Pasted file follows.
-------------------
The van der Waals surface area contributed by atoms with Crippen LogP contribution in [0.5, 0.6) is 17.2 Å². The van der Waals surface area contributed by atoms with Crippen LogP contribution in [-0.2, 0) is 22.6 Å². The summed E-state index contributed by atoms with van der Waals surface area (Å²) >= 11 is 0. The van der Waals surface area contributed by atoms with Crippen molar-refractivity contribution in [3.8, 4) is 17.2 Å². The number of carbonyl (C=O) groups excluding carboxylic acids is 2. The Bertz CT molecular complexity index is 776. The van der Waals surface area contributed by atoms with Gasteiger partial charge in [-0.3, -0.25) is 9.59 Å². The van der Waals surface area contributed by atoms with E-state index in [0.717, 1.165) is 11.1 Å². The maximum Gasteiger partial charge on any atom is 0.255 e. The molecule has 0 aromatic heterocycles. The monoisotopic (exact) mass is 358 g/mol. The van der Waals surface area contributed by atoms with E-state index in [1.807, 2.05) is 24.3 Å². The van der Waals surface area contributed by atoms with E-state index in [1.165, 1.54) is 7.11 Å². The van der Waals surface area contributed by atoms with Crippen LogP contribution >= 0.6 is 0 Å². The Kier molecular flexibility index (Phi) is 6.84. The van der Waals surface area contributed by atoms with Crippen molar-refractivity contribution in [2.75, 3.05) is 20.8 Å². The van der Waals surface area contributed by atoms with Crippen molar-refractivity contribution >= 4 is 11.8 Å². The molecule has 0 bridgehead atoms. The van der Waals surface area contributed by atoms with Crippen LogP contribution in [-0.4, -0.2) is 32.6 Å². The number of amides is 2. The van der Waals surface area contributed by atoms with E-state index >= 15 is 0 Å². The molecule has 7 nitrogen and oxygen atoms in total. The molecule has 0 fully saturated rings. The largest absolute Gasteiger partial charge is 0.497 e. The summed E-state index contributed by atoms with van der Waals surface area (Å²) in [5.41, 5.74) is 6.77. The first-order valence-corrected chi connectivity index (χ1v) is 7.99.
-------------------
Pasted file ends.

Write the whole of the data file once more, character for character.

The van der Waals surface area contributed by atoms with Crippen LogP contribution in [0.5, 0.6) is 17.2 Å². The van der Waals surface area contributed by atoms with Crippen LogP contribution in [-0.2, 0) is 22.6 Å². The summed E-state index contributed by atoms with van der Waals surface area (Å²) >= 11 is 0. The van der Waals surface area contributed by atoms with Crippen molar-refractivity contribution in [3.8, 4) is 17.2 Å². The number of carbonyl (C=O) groups excluding carboxylic acids is 2. The Bertz CT molecular complexity index is 776. The van der Waals surface area contributed by atoms with Gasteiger partial charge in [-0.3, -0.25) is 9.59 Å². The van der Waals surface area contributed by atoms with E-state index in [0.717, 1.165) is 11.1 Å². The maximum Gasteiger partial charge on any atom is 0.255 e. The molecule has 0 aromatic heterocycles. The monoisotopic (exact) mass is 358 g/mol. The van der Waals surface area contributed by atoms with E-state index in [1.807, 2.05) is 24.3 Å². The van der Waals surface area contributed by atoms with E-state index in [1.165, 1.54) is 7.11 Å². The van der Waals surface area contributed by atoms with Crippen LogP contribution >= 0.6 is 0 Å². The Kier molecular flexibility index (Phi) is 6.84. The van der Waals surface area contributed by atoms with Crippen molar-refractivity contribution in [2.75, 3.05) is 20.8 Å². The van der Waals surface area contributed by atoms with Crippen molar-refractivity contribution >= 4 is 11.8 Å². The molecule has 0 bridgehead atoms. The van der Waals surface area contributed by atoms with Crippen LogP contribution in [-0.4, -0.2) is 32.6 Å². The number of amides is 2. The van der Waals surface area contributed by atoms with E-state index >= 15 is 0 Å². The molecule has 7 nitrogen and oxygen atoms in total. The molecule has 0 fully saturated rings. The largest absolute Gasteiger partial charge is 0.497 e. The summed E-state index contributed by atoms with van der Waals surface area (Å²) in [5.41, 5.74) is 6.77. The first-order valence-corrected chi connectivity index (χ1v) is 7.99.